Traditional ideas on productivity tell a familiar story of CEOs and entrepreneurial founders waking up at 5am to make the most of early morning hours. We have long associated this with being productive and dedicated to work. More and more young people are looking for flexible hours, less time in the office and greater work life balance. Is this laziness, or perhaps a different understanding of maximising time, efficiency and productivity?
Interestingly, new studies have emerged that Millennials and Gen Z are more productive outside of traditional working hours. One study found trends that showed young people prefer to work, and in some cases were more productive, from the hours of 6pm until 10pm. Do companies need to be considerate that not everyone can and needs to work during traditional hours?
Generation Z is perhaps commonly known to work lower hours than previous generations, not having fixed office times and showing up later to work. But perhaps this is a new wave of hidden productivity?
After the pandemic an introduction to the concept of flexibility became at the forefront of industry and businesses. So how can companies facilitate an understanding that work hours are no longer nine to five? As industry returns to its former vigour there seems to be a somewhat clear reservation by young people to return to traditional working systems. This being said reports have shown that productivity in Generation Z is at similar levels, if not higher, than previous generations.
Technologies have additionally increased productivity. Schools and Higher Education are now focusing on teaching how students can make the most of time and in conjunction with organisational technologies boost productivity, so it is not a foreign concept that this generation is educated in tools to carryout tasks in the quickest and most efficient manner.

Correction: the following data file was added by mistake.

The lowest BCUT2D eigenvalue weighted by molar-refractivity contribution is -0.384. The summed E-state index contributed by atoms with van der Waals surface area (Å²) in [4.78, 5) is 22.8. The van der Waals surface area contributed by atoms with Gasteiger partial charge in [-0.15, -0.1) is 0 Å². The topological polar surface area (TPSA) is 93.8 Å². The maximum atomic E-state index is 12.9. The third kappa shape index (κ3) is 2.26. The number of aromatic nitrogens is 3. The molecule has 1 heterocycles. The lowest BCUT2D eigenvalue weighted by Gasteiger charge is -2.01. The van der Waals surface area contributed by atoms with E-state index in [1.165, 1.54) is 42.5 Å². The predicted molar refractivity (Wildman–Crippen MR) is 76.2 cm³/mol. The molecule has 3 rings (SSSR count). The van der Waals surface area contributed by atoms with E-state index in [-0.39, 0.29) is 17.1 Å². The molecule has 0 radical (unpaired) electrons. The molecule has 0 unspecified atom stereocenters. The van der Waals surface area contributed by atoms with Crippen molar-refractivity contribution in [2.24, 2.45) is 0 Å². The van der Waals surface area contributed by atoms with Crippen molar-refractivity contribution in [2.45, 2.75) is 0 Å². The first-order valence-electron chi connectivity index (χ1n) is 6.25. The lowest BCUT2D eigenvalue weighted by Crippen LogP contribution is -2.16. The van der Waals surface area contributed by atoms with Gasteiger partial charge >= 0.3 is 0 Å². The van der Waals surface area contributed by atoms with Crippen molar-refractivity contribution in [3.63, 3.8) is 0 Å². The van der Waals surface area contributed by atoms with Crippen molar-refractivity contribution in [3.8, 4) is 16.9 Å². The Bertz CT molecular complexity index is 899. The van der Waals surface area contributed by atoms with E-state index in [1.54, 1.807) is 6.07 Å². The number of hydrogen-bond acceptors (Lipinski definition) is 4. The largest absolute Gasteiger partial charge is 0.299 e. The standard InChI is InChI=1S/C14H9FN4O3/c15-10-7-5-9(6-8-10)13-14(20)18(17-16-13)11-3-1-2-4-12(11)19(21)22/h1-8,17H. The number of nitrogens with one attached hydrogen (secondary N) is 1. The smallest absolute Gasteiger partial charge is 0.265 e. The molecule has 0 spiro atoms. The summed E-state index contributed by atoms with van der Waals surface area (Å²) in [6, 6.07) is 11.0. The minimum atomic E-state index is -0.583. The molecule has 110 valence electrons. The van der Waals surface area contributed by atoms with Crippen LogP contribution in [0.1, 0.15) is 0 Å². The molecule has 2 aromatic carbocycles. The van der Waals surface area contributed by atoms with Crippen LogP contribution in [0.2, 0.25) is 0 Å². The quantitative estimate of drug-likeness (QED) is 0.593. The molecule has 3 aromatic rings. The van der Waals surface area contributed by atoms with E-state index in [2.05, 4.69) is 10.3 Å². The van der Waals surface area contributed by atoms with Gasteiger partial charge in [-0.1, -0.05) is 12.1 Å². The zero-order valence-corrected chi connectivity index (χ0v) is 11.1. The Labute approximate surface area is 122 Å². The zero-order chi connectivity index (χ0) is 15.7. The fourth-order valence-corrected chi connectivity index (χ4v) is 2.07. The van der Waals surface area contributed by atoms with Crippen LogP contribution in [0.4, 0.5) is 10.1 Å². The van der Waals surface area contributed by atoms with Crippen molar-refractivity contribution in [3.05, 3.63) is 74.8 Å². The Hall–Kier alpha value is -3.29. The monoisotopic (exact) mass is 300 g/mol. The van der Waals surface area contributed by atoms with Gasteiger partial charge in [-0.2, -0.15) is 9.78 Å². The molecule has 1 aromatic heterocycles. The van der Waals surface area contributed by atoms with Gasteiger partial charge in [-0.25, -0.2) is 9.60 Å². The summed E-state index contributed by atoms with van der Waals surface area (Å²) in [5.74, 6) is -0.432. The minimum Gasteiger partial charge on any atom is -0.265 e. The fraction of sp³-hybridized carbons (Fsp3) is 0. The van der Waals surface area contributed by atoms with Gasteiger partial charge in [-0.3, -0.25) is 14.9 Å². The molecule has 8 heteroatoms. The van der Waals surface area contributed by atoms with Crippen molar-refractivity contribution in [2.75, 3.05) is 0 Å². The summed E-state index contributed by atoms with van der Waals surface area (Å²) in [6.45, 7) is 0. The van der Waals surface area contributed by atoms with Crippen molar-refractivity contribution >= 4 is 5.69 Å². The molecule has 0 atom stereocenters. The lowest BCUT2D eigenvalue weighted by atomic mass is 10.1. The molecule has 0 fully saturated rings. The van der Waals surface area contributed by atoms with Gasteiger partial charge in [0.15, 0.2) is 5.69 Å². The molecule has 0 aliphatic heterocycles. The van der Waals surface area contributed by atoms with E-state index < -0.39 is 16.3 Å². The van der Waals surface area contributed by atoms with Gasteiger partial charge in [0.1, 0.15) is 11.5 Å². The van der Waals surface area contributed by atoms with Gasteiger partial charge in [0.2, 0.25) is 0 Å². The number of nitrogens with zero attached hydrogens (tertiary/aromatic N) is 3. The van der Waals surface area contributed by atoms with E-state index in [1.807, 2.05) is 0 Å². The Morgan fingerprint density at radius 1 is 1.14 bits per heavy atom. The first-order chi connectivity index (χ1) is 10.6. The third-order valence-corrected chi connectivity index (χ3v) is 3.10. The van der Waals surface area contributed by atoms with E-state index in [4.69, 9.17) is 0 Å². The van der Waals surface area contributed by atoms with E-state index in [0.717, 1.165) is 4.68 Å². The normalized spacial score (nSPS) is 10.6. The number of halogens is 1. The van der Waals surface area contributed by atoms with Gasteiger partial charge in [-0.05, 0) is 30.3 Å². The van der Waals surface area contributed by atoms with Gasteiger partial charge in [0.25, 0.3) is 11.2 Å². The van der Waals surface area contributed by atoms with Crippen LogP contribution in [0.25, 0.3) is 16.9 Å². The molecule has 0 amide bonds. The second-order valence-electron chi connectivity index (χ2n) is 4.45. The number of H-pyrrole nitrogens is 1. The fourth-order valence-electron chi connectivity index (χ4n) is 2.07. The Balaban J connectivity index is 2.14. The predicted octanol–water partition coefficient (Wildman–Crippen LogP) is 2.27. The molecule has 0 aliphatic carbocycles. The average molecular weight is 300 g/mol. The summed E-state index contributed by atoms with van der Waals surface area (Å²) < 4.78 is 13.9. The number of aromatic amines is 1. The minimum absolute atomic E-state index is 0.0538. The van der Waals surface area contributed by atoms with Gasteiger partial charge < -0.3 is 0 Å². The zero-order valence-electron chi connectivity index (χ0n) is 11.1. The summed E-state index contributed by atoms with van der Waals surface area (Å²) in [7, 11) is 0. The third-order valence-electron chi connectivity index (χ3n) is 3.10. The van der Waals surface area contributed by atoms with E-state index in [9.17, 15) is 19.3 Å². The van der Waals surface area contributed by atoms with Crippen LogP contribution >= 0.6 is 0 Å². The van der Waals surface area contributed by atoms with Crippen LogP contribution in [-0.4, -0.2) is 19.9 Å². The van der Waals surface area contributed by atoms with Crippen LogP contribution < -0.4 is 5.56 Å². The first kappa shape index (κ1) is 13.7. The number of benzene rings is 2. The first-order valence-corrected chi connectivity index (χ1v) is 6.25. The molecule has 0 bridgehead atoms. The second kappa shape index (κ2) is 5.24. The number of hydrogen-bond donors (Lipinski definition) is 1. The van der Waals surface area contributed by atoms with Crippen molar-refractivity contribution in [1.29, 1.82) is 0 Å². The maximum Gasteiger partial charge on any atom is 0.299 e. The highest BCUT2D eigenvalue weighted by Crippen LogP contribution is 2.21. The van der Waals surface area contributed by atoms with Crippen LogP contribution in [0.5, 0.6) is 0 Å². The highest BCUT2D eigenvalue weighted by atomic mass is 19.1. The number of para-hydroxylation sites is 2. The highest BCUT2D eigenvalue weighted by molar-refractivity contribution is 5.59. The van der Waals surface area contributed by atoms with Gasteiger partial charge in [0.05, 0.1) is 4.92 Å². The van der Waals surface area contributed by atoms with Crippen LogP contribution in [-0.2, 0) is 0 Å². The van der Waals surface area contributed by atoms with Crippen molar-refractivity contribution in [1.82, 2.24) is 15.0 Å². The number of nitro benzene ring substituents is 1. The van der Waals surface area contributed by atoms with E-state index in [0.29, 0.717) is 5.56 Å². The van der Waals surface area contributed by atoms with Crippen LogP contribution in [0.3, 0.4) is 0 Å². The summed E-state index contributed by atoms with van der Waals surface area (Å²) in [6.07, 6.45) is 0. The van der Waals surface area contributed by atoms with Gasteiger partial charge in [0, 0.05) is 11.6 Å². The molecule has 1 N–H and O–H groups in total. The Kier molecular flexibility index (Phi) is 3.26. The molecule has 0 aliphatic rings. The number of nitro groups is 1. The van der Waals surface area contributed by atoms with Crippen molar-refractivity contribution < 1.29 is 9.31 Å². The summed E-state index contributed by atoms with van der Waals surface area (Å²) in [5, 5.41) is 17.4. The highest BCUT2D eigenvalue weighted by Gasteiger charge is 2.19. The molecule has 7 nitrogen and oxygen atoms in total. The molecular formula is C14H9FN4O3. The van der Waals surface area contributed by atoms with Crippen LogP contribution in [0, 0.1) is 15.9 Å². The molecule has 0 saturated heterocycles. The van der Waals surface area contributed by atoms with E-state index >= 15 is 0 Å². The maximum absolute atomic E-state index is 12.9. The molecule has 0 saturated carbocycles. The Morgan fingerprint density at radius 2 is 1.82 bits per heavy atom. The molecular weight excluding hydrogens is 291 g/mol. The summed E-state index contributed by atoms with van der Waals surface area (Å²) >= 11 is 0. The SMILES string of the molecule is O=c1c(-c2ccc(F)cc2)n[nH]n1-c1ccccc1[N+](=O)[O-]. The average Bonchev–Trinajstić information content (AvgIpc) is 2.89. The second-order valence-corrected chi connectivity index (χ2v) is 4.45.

Of course, there is an understanding that collaborative tasks within businesses require people to work during the same time periods, however in an increasingly global world the nine to five work routine is often extended already.
Interestingly, the view that Generation Z is any less productive or is lazy has been proven consistently incorrect. Despite wanting flexibility as a whole, this generation has been found to be spending more time working, whether that be in an office or out, than Millennials. Perhaps, the strongest message to take form this data is that the narrative surrounding youth laziness needs to be dispelled.
In 2023, If businesses want to retain staff and have healthy working dynamics, flexibility is a key trend which keeps resurfacing. We possess the technologies after the pandemic to lean into remote working, so if young people want to utilise this time companies must understand that this is going to be something that needs accommodation in the future. Leaders perhaps need to turn their focus to creating working environments which facilitate flexible deadlines and match this change in work dynamic in order to get the most from young employees?
We are no stranger to the idea of the ‘early bird getting the worm’ but perhaps we must create opportunities in our workforce for the ‘night owls’?
Written by Lexie Cook, EP Business in Hospitality